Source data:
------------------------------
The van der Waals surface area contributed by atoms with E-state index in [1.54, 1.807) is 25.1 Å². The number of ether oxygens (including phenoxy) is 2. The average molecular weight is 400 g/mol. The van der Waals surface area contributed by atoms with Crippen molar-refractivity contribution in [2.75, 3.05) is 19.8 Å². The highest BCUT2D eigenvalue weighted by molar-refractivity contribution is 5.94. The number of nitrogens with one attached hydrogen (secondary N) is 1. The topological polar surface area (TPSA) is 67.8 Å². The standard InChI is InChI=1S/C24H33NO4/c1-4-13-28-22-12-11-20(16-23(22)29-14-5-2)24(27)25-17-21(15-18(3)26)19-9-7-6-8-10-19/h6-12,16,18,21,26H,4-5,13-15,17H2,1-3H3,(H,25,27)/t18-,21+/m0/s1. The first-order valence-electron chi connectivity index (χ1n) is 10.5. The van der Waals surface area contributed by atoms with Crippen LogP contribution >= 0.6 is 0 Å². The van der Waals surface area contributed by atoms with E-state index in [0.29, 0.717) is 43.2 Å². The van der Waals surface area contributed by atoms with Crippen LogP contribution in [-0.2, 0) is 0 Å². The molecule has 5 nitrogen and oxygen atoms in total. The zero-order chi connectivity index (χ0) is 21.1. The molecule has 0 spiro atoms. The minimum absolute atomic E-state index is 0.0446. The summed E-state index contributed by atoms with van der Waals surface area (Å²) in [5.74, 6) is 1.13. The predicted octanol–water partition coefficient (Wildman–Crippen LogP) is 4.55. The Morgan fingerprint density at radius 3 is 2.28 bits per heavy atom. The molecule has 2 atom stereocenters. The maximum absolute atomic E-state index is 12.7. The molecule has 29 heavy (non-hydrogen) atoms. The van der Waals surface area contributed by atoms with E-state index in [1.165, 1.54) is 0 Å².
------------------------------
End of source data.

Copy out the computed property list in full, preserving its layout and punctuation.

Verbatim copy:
The van der Waals surface area contributed by atoms with E-state index in [1.54, 1.807) is 25.1 Å². The number of ether oxygens (including phenoxy) is 2. The average molecular weight is 400 g/mol. The van der Waals surface area contributed by atoms with Crippen molar-refractivity contribution in [2.75, 3.05) is 19.8 Å². The highest BCUT2D eigenvalue weighted by molar-refractivity contribution is 5.94. The number of nitrogens with one attached hydrogen (secondary N) is 1. The topological polar surface area (TPSA) is 67.8 Å². The standard InChI is InChI=1S/C24H33NO4/c1-4-13-28-22-12-11-20(16-23(22)29-14-5-2)24(27)25-17-21(15-18(3)26)19-9-7-6-8-10-19/h6-12,16,18,21,26H,4-5,13-15,17H2,1-3H3,(H,25,27)/t18-,21+/m0/s1. The first-order valence-electron chi connectivity index (χ1n) is 10.5. The van der Waals surface area contributed by atoms with Crippen LogP contribution >= 0.6 is 0 Å². The van der Waals surface area contributed by atoms with E-state index in [0.29, 0.717) is 43.2 Å². The van der Waals surface area contributed by atoms with Crippen LogP contribution in [-0.2, 0) is 0 Å². The molecule has 5 nitrogen and oxygen atoms in total. The zero-order chi connectivity index (χ0) is 21.1. The molecule has 0 spiro atoms. The minimum absolute atomic E-state index is 0.0446. The summed E-state index contributed by atoms with van der Waals surface area (Å²) in [5.74, 6) is 1.13. The predicted octanol–water partition coefficient (Wildman–Crippen LogP) is 4.55. The Morgan fingerprint density at radius 3 is 2.28 bits per heavy atom. The molecule has 2 atom stereocenters. The maximum absolute atomic E-state index is 12.7. The molecule has 29 heavy (non-hydrogen) atoms. The van der Waals surface area contributed by atoms with E-state index in [1.165, 1.54) is 0 Å².